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Zitz-Halein, Kathinka

Zitz-Halein, Kathinka was born in Mainz on November 4, 1801, the daughter of a well-to-do merchant family. She received the benefits of her familial wealth in the form of the best education then available to a female, even though her family's decline would eventually force her upon her own resources. Early in her upbringing, which took place in several boarding schools in Germany and France, she began to show a talent for writing; her first works were published at the age of sixteen. Over the next sixty years, she produced voluminous essays, short stories, poems, translations, and novels. Her early writing, while not directly relevant to her later political involvement, demonstrated an acute awareness of political and social issues.

In 1833 Kathinka Halein met Franz Zitz, her future husband, to whom she was engaged within a year and married in 1837. The marriage failed from the very start, for Franz, as he explained it, could not be satisfied with one woman. Kathinka left him after 18 months. He subsequently initiated divorce proceedings, which she contested successfully in order to continue receiving support payments. Her family's bankruptcy had forced her to rely on his support to continue her career as a writer.

During the 1840s she began her political activities, perhaps as an outgrowth of her involvement in Mainz with the German-catholic reform movement. Shortly before 1848 she became involved in a campaign to defend the progressive legal codes of Mainz and other German cities, which the government intended to replace. She wrote a series of articles attacking the government's plan and urging the people to resist it.

Beginning at the end of February, 1848, and continuing for four years, Kathinka Zitz-Halein carried on a wide range of activities in support of the German revolution. Her writings during this period are sharp, incisive, and courageous. She commented prolifically on political and social issues both during the period of lessened censorship and after censorship had been reinstated in Mainz. Only once was her work officially challenged, but as her authorship could not be conclusively proven no action was taken.

Although her writing was motivated out of strong political beliefs, her most direct involvement in the political arena of 1848 Mainz was with the Humania Association. Formally constituted on May 4, 1849, the organization was one of many similar groups founded by women to support the spring 1849 revolt to defend the Frankfurt Assembly's constitution.Although the uprising was ended by July of 1849, the work of the women's groups continued and new ones sprang up to aid refugees in prison or in exile. The Humania Association was formed by the merger of two newly formed women's organizations, and Kathinka Zitz-Halein and Amalia Bamberger (Ludwig Bamberger's mother) were named president and vice president respectively. This reflected not only the leadership of the rival women's groups, but also the leadership of the Democratic Association; 16 of 21 women who served on the board were related to members of the Democratic Association. The Humania Association's 1647 members represented the largest official participation of European women in civic affairs during the mid-nineteenth century.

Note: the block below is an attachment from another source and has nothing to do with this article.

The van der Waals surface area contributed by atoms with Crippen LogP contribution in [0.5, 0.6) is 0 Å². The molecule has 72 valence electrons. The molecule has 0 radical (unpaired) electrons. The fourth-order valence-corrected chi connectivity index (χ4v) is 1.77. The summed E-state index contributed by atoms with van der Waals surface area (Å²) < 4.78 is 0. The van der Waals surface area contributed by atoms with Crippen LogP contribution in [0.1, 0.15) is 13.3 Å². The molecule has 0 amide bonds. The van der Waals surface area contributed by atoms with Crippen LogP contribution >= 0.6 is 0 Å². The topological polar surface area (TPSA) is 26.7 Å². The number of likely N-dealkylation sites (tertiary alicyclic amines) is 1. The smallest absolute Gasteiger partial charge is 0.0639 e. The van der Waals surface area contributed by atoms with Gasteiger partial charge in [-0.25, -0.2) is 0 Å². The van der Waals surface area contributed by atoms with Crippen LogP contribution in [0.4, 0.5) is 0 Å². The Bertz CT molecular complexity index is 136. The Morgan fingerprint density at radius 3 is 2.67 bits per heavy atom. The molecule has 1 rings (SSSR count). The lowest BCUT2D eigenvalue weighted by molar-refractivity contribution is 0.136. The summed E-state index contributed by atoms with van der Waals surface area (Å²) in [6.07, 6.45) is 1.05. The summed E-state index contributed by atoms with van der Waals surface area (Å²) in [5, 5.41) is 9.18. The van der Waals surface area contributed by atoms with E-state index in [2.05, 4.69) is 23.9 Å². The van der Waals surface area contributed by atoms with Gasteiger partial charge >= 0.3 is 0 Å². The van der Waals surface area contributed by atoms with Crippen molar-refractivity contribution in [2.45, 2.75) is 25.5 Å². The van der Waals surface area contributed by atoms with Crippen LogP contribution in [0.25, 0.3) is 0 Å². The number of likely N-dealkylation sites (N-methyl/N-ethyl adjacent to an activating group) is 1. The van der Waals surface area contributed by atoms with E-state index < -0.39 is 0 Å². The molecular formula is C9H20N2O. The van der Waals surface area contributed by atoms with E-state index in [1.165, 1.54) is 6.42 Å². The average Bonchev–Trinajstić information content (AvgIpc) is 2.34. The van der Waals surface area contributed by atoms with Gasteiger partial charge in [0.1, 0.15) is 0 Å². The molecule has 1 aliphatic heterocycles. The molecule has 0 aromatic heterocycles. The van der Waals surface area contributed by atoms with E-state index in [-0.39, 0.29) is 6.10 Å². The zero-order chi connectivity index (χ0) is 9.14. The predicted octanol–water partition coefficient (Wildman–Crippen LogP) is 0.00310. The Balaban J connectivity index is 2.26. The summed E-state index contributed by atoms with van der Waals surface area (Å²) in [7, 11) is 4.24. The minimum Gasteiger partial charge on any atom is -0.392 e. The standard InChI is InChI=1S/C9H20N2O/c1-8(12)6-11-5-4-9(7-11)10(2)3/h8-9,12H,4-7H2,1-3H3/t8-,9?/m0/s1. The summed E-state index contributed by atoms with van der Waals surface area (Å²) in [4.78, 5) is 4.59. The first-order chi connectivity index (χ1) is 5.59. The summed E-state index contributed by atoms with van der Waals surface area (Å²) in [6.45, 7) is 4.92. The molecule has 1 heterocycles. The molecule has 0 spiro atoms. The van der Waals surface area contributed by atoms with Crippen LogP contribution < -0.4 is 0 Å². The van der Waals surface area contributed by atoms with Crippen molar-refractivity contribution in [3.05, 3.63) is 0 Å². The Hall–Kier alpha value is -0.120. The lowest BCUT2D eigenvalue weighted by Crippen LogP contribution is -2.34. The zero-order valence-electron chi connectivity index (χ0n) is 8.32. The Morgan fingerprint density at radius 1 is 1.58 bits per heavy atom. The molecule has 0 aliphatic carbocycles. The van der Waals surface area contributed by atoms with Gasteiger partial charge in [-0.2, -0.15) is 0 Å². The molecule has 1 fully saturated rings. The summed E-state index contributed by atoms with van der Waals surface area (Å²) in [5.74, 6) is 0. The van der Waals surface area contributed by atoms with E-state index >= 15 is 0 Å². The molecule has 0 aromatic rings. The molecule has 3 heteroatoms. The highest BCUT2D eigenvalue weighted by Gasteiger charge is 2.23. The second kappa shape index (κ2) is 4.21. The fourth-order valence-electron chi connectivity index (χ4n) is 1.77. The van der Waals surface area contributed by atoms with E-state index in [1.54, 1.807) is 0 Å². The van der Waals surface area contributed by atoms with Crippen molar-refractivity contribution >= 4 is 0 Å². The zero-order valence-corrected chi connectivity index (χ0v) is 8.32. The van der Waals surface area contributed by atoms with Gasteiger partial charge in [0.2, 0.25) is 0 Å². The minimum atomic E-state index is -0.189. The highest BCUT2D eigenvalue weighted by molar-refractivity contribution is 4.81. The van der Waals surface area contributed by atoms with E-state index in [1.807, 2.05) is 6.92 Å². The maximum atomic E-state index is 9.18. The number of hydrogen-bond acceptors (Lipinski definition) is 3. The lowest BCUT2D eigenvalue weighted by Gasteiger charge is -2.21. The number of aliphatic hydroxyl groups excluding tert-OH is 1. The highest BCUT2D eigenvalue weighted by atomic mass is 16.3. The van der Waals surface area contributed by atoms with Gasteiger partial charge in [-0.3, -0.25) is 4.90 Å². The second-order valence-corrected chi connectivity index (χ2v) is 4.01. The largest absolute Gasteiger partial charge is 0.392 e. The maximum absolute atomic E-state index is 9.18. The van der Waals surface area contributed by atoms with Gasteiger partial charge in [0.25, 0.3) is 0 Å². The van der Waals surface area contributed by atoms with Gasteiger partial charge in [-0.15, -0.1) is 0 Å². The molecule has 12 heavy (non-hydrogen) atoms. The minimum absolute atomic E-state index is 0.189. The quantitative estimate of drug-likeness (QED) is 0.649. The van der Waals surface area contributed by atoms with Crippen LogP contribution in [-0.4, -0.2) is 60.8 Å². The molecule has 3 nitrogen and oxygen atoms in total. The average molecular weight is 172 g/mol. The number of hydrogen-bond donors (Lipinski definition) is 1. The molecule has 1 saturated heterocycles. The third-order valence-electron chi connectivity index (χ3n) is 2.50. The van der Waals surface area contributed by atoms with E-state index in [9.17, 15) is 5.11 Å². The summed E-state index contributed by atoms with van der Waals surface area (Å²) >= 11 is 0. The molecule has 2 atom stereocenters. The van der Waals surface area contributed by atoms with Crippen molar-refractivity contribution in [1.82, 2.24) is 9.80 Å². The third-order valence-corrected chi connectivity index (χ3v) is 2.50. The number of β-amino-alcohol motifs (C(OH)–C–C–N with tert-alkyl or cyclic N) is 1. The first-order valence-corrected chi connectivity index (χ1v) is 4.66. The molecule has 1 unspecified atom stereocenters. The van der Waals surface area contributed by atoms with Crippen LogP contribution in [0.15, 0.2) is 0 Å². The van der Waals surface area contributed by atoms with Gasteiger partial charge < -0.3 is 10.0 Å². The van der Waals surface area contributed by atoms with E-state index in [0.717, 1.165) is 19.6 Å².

When the focus of the Humania Association shifted and began to center on providing aid directly to insurgents and their dependents, Zitz-Halein herself travelled extensively. The purpose of these trips was to dispense money directly to refugees in need of support. Conflicts arising from the dissemination of these funds, however, later prompted the departure of Zitz and several board members in June 1850, although the exact cause is unknown. Even though she had resigned, Zitz-Halein continued much of the work of the association on a private basis. The association itself survived for over a year after her resignation, but soon faded from existence.

Zitz-Halein held strong views on the proper role for women to take in these times of political turmoil. She urged the membership of the Humania Association to "cease being merely women and become completely citizens and patriots." Although she acknowledged the different roles of men and women in society, she believed fervently that women, within their own sphere, could make significant and independent contributions to the revolution. For the remainder of her life, until 1877, literature was Kathinka Zitz-Halein's profession and politics her avocation. Her significance as a female literary figure places her in a select group. Her civic activities, which she considered an appropriate role for women, place her among the most significant female figures in the revolution. Although this activity lacked a conscious feminist ideology, it demonstrated the capacity of women to contribute while still technically in their own sphere. Like most of her female contemporaries, Kathinka Zitz-Halein did not seek to apply the lessons learned in 1848 to the goal of female emancipation. Her understanding of the relationship between social and political reform, however, certainly represented the most progressive elements of German society.

Stanley Zucker


Zucker, Stanley "1848 and the Birth of Politics in Mainz" in The Consortium on Revolutionary Europe Proceedings 1976, Lee Kennett ed. Athens, Georgia: 1978.

_______. "Female Political Opposition in Pre-1848 Germany: The Role of Kathinka Zitz-Halein" in German Women in the Nineteenth Century John C. Fout ed. New York: Holmes and Meier, 1984.

_______. "German Women and the Revolution of 1848: Kathinka Zitz-Halein and the Humania Association" Central European History 13 (September 1980): 237-254.

_______. Kathinka Zitz-Halein and Female Civic Activism in Mid-Nineteenth Century Germany Carbondale: SIU-C, 1991.

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